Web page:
This is a poor rephrasing. The original article doesn’t say that, it says it’s looking to find an aircraft that could fly between the countries PROFITABLY. (It mentions that an A340 already can fly that distance and has flown that distance before, but not profitably.)

    Obviously, if it wanted to fly to anywhere in the US at all, it could just fly to Hawaii right now with existing aircraft. But it doesn’t feel it can make a profit flying to Hawaii presumably, so that’s why it’s looking to fly FURTHER INTO the US nonstop.

  4. SF1K

    June 23, 2015 at 10:15 am

    I wish SQ would consider SIN-HNL-SFO/LAX/ORD/Anywhere US. Of course they would have to negotiate with the US to allow 5th Freedom on the HNL to Mainland US, but that would be awesome!

  5. bhrubin

    June 23, 2015 at 10:37 am

    The A380 and 789 both are capable of flying the SIN-LAX route…and also beginning a new SIN-SFO route which is even shorter (7200 nm). With SFO being a UA fortress hub, SQ could easily serve its customer base from SIN for any destinations in the USA with the single SFO (or LAX) connection. Presumably, both LAX and SFO would allow profitable SIN routes, especially with 2 or 3 classes of service.

    It will require new metal to reach EWR profitably. But since I live on the West Coast near LAX, that doesn’t concern me as much!

  6. Musicholic

    June 23, 2015 at 11:14 am

    Doesn’t the 777-200LR already let you do a 9300mile flight? That’s not quite SIN – EWR, but you could do SIN-LAX. Is it because 777 ETOPS can’t fly that far over the Pacific?

  7. JohnnyRockets

    June 23, 2015 at 11:15 am

    What SQ claims they are looking for = A340-500 or 777-200LR range

    What SQ is actually looking ultra-long range 777-300 size with no weight restriction flying with 737 fuel economy.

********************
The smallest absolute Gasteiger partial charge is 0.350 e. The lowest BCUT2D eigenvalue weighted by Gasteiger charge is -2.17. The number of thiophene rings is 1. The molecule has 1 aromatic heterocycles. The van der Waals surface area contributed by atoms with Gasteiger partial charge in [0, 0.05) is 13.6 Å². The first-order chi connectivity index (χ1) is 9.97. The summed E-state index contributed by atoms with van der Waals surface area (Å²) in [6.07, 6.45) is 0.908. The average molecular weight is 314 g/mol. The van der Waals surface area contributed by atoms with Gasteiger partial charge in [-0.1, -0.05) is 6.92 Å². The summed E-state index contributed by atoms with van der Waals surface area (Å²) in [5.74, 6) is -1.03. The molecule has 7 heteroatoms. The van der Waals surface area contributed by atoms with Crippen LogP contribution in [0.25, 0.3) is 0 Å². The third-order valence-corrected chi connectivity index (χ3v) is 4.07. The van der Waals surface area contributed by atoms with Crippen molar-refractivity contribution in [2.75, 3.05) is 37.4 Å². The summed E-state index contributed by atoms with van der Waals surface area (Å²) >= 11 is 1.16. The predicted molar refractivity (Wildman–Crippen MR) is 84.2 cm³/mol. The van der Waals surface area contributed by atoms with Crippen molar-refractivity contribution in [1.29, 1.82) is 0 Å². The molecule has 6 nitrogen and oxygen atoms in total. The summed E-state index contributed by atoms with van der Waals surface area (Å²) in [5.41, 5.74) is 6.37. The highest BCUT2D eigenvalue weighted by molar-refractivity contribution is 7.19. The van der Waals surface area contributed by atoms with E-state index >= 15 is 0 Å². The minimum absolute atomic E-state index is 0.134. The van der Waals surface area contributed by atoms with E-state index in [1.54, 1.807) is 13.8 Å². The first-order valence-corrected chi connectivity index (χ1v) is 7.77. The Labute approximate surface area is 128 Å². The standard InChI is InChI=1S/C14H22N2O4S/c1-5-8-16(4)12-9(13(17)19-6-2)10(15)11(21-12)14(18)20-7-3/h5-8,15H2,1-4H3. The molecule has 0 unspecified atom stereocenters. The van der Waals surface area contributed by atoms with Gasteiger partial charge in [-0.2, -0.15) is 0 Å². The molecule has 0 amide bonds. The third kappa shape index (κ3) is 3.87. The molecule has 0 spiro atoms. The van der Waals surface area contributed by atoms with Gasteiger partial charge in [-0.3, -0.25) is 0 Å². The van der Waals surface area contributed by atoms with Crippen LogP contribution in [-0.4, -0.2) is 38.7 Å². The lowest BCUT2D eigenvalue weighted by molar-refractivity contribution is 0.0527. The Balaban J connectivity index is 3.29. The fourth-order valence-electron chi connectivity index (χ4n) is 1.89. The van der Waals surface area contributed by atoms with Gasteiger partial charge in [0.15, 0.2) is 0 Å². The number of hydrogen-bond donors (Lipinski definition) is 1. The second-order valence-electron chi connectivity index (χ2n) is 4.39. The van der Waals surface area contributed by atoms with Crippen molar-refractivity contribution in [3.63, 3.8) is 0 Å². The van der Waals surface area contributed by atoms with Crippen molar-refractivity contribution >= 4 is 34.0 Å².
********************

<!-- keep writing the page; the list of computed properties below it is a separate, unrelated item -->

If SQ can fill the 100 seat all the time, I think they can still make profit unlike TG, even with 100% load they are still loosing money.
    And SQ should have flown to JFK not EWR when TG dropped its own service.

  8. jmw2323

    June 23, 2015 at 1:40 pm

    some of you are mixing up miles with nautical miles. While DFW-HKG is 8100 miles, it is 7,058 nautical miles.
    Current longest non-stop is DFW-SYD 7454 nm, or 8578 miles

  9. starflyer

    June 23, 2015 at 3:30 pm

    What aircraft used to fly EWR-SIN? Why doesn’t the article mention that?

  10. shaown

    June 23, 2015 at 7:49 pm

    Airbus 340-500

  11. RolandLondon

    June 24, 2015 at 10:57 am

    Is there not a limit where the fuel cost of carrying the fuel itself becomes uneconomic?

    The military have been doing it for years, is it so crazy to suggest inflight refuelling for commercial aircraft?!

  12. davidviolin

    June 24, 2015 at 11:38 am

    What they need is are a couple of777-200LR – and at this point Boeing is desperate to keep supply chain of the 777 going so SQ could get a great deal on those.

  13. PaulMCO


    June 25, 2015 at 12:17 pm

    777-200 LR still does not meet the bill. If you configure them to fly to EWR direct you lose passenger or cargo. That is why the A340 was not profitable.